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Like Chiu, many parents have similar worries over the relationship status of their children.

According to government statistics from 2015, there were an estimated 200 million single people in China, and as a result matchmaking is big business – a 10 billion yuan (US

Like Chiu, many parents have similar worries over the relationship status of their children.According to government statistics from 2015, there were an estimated 200 million single people in China, and as a result matchmaking is big business – a 10 billion yuan (US$1.6 billion) industry, to be exact, according to i Research Consulting Group.“She is slim with curves in all the right places, constantly smiling everywhere and anytime, and her entire body gives off an artistic aura,” one description reads. When you speak to her, her eyes blink at you,” another says. One woman reportedly asked Zhenai for a refund after she paid more than 100,000 yuan and met six candidates, but was still not able to find the man of her dreams – a millionaire.

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Like Chiu, many parents have similar worries over the relationship status of their children.

According to government statistics from 2015, there were an estimated 200 million single people in China, and as a result matchmaking is big business – a 10 billion yuan (US$1.6 billion) industry, to be exact, according to i Research Consulting Group.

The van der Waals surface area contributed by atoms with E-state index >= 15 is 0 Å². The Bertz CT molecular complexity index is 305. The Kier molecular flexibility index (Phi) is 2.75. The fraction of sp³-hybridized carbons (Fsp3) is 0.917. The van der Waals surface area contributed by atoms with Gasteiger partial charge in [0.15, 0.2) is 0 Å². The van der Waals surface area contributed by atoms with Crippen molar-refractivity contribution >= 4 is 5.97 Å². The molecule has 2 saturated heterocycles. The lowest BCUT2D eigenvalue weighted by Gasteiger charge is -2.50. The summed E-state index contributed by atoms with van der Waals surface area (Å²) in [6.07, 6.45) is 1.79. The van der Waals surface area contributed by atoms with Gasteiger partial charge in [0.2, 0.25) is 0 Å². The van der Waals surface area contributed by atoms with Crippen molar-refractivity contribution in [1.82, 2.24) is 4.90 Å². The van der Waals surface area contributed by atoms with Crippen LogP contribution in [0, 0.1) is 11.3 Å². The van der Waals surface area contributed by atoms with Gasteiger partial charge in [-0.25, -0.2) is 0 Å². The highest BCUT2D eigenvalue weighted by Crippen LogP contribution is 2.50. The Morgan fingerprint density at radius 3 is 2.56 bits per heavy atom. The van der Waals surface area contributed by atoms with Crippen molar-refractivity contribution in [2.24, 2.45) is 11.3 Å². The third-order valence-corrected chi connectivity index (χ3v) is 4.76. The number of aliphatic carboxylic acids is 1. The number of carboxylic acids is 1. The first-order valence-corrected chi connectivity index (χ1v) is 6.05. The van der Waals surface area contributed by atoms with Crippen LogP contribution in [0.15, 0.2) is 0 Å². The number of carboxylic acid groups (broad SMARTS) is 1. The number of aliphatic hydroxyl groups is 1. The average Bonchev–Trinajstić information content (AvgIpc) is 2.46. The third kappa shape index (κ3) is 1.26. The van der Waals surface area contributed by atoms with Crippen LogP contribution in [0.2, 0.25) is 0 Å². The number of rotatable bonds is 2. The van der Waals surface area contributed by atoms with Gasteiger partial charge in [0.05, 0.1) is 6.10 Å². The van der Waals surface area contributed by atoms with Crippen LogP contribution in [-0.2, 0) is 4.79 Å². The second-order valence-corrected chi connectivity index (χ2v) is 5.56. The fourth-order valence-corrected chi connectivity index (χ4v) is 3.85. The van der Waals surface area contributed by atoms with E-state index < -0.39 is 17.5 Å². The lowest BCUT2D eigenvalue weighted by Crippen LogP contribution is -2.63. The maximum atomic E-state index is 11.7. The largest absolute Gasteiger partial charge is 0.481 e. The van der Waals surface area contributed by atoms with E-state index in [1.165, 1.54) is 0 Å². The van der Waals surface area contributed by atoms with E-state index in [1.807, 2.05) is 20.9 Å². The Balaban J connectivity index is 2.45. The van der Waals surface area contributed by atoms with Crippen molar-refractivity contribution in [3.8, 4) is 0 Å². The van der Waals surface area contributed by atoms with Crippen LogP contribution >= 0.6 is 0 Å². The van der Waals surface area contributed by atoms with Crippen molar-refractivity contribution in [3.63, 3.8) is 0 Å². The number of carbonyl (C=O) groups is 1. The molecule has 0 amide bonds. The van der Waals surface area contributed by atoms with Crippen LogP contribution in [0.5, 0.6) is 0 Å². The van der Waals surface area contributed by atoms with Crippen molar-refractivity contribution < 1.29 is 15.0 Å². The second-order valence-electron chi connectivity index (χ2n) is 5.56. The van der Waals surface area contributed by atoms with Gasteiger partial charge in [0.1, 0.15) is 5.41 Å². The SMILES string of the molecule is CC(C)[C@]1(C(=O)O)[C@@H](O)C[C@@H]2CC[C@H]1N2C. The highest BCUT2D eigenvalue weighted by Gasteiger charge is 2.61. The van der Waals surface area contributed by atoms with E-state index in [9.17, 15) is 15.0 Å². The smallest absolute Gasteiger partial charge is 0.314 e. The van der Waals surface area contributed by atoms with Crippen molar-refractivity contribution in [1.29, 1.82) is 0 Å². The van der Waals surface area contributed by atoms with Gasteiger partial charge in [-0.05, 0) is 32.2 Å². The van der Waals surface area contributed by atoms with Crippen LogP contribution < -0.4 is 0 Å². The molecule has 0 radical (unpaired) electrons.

.6 billion) industry, to be exact, according to i Research Consulting Group.

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Since the quality of candidates affects the reputation of the companies behind such apps, some are designed to rigorously filter out scammers.Despite the convenience of meeting people digitally, offline group dating events remain popular – and they take many forms.Across town, 60-year-old Chiu Ngat has been visiting Shenzhen’s Lianhuashan Park every day for the past 15 months to inspect hundreds of dating profiles hanging on fences, browsing for a potential son-in-law.“I know there are online platforms,” says Chiu, “but it is more reliable when you have actually met their parents”.Marry U, for one, asks registered users to choose when they expect to tie the knot – within six months, a year, or two at most.

Most apps earn revenue by charging a monthly rate or an application fee.Finding a mate is a serious business for China’s single men and women, all the more so when Chinese New Year is looming.Some use speed dating, others apps to which they may pay thousands; their parents resort to an old-fashioned way of seeking a match Millions of Chinese are heading home this week for the Lunar New Year holiday, a time that should be among the happiest for people across the country; however, for those who remain single, parental expectations can make it a stressful one.The online dating segment, in particular, is growing quickly as an increasing number of single people, especially millennials, look to the internet for love.Although there are Tinder-like apps such as Momo and Tantan, casual dating is frowned upon in China.“When my grandmother passed away last year, I failed to fulfil her dying wish of bringing a girlfriend home,” says Li.